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Born, Gary, International Commercial Arbitration (second edition, 2014), at p. 3776.

Title
Born, Gary, International Commercial Arbitration (second edition, 2014), at p. 3776.
Content
3776

Equally, arbitral tribunals have been reluctant to apply other requirements for res judicata under some national laws in a restrictive or technical manner. In the words of one award:

“If it is true that the Owner was not a party to the referee procedure in the context of which the decision of the Court of Appeal was rendered, it is nonetheless the case that the object of the request now advanced before the arbitral tribunal is essentially identical to that judged in that procedure … [The party to both procedures is, therefore,] bound by the decision of the Court of Appeal …”240
 

The tribunal also held that it would not apply strict rules of res judicata, but that:

“the rules of good procedural order in an important number of countries including those of the European Community do not prevent any less a party to an arbitration from availing itself, for a request that is essentially identical and again presented as a request for interim relief …, of the successive possibilities offered by state jurisdictions … without there being an objective change in circumstances.”241
 


As discussed above, these approaches are consistent with a proper analysis of the doctrine of preclusion as applied to arbitral awards in national courts.242 That analysis focuses on the objectives and expectations of the parties’ arbitration agreement, and particularly their presumptive desire to resolve all of their disputes in a single, centralized proceeding; in turn, for reasons already addressed, this produces international rules of preclusion whose general terms are mandated by the New York Convention, aimed at securing the final, binding character of international arbitral awards.243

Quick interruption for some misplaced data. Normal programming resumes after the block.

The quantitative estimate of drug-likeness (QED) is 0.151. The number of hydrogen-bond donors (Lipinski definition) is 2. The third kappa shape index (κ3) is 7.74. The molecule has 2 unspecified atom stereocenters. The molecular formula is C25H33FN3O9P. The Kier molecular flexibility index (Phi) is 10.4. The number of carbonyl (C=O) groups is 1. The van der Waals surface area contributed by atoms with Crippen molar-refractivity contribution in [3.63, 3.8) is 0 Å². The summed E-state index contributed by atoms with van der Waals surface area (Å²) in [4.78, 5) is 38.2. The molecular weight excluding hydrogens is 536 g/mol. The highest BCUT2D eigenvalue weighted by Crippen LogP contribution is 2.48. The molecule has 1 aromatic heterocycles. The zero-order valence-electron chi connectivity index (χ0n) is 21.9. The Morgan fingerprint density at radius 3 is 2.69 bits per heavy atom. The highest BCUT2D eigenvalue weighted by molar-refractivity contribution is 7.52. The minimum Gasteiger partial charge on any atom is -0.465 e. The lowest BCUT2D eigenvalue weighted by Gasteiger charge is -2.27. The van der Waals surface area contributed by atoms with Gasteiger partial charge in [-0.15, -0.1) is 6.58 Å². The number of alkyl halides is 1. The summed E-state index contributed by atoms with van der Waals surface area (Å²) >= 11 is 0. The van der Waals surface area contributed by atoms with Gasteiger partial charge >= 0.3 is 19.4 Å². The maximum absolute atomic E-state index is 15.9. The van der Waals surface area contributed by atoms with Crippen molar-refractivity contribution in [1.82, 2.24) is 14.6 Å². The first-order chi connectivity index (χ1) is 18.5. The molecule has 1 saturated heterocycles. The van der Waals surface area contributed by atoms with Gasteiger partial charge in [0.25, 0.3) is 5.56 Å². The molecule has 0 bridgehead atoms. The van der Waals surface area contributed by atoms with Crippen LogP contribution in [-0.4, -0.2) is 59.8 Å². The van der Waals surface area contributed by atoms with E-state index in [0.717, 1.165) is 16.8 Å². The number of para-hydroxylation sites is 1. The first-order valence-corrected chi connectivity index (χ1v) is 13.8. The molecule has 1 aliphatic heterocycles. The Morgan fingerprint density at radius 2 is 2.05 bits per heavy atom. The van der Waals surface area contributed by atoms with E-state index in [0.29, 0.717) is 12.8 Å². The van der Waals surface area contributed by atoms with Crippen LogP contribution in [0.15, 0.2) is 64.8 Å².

240Partial Award in ICC Case No. 4126, in S. Jarvin & Y. Derains (eds.), Collection of ICC Arbitral Awards 1974-1985 511, 513-14 (1990). See also Brekoulakis, The Effect of An Arbitral Award and Third Parties in International Arbitration: Res Judicata Revisited, 16 Am. Rev. Int’l Arb. 186 (2005).
241Partial Award in ICC Case No. 4126, in S. Jarvin & Y. Derains (eds.), Collection of ICC Arbitral Awards 1974-1985 511, 513 (1990).
242See §§27.01[B][3]-[6].
243See §27.01[B][1]. See also Delgado Case, in Spain-United States Claims Commission (27 May 1881), in J. Moore, International Arbitrations to Which the United States Has Been A Party 2196, 2199 (1898); Danford Knowlton & Co. Case, Award of 31 March 1881, in J. Moore, International Arbitrations to Which the United States Has Been A Party 2194 (1898); Machado Case, Award of 12 July 1880, in J. Moore, International Arbitrations to Which the United States Has Been A Party 2193, 2194 (1898) (“the test is whether both claims are founded on the same injury”).

Referring Principles
Trans-Lex Principle: XIII.4.5 - Conclusive and preclusive effects of awards; res judicata
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